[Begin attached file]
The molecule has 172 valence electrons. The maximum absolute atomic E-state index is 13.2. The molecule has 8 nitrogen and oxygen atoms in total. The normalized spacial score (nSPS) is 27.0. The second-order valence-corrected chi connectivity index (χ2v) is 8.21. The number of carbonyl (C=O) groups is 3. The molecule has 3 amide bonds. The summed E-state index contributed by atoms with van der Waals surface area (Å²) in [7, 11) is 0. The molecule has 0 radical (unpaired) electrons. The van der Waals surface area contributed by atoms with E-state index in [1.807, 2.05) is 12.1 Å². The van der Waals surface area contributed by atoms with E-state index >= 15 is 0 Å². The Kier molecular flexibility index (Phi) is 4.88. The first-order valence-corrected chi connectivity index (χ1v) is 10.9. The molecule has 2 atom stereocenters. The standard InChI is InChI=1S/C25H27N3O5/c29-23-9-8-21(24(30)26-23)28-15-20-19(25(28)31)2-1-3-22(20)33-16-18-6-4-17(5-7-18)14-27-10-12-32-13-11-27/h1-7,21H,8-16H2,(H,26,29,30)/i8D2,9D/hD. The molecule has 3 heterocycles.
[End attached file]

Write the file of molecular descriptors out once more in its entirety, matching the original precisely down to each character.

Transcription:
The molecule has 172 valence electrons. The maximum absolute atomic E-state index is 13.2. The molecule has 8 nitrogen and oxygen atoms in total. The normalized spacial score (nSPS) is 27.0. The second-order valence-corrected chi connectivity index (χ2v) is 8.21. The number of carbonyl (C=O) groups is 3. The molecule has 3 amide bonds. The summed E-state index contributed by atoms with van der Waals surface area (Å²) in [7, 11) is 0. The molecule has 0 radical (unpaired) electrons. The van der Waals surface area contributed by atoms with E-state index in [1.807, 2.05) is 12.1 Å². The van der Waals surface area contributed by atoms with E-state index >= 15 is 0 Å². The Kier molecular flexibility index (Phi) is 4.88. The first-order valence-corrected chi connectivity index (χ1v) is 10.9. The molecule has 2 atom stereocenters. The standard InChI is InChI=1S/C25H27N3O5/c29-23-9-8-21(24(30)26-23)28-15-20-19(25(28)31)2-1-3-22(20)33-16-18-6-4-17(5-7-18)14-27-10-12-32-13-11-27/h1-7,21H,8-16H2,(H,26,29,30)/i8D2,9D/hD. The molecule has 3 heterocycles.